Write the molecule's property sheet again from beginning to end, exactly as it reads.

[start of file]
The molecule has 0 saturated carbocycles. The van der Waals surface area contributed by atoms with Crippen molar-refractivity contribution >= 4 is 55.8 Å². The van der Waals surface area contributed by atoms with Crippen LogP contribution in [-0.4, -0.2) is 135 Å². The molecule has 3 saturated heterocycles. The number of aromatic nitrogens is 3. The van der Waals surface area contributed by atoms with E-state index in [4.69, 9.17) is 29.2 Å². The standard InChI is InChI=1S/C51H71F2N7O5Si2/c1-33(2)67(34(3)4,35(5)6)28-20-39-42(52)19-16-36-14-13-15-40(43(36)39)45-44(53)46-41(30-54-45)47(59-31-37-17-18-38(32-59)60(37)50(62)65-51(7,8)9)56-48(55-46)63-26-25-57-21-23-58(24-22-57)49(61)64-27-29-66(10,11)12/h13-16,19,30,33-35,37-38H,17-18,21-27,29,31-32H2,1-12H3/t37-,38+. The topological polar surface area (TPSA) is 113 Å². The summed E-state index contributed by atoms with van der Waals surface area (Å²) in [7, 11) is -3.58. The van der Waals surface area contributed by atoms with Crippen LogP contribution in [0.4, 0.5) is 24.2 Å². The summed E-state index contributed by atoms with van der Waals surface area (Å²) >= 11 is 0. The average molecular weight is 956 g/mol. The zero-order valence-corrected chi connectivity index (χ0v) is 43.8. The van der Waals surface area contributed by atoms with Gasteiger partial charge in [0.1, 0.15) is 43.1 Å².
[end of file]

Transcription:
The molecule has 0 saturated carbocycles. The van der Waals surface area contributed by atoms with Crippen molar-refractivity contribution >= 4 is 55.8 Å². The van der Waals surface area contributed by atoms with Crippen LogP contribution in [-0.4, -0.2) is 135 Å². The molecule has 3 saturated heterocycles. The number of aromatic nitrogens is 3. The van der Waals surface area contributed by atoms with E-state index in [4.69, 9.17) is 29.2 Å². The standard InChI is InChI=1S/C51H71F2N7O5Si2/c1-33(2)67(34(3)4,35(5)6)28-20-39-42(52)19-16-36-14-13-15-40(43(36)39)45-44(53)46-41(30-54-45)47(59-31-37-17-18-38(32-59)60(37)50(62)65-51(7,8)9)56-48(55-46)63-26-25-57-21-23-58(24-22-57)49(61)64-27-29-66(10,11)12/h13-16,19,30,33-35,37-38H,17-18,21-27,29,31-32H2,1-12H3/t37-,38+. The topological polar surface area (TPSA) is 113 Å². The summed E-state index contributed by atoms with van der Waals surface area (Å²) in [7, 11) is -3.58. The van der Waals surface area contributed by atoms with Crippen LogP contribution in [0.4, 0.5) is 24.2 Å². The summed E-state index contributed by atoms with van der Waals surface area (Å²) >= 11 is 0. The average molecular weight is 956 g/mol. The zero-order valence-corrected chi connectivity index (χ0v) is 43.8. The van der Waals surface area contributed by atoms with Gasteiger partial charge in [0.1, 0.15) is 43.1 Å².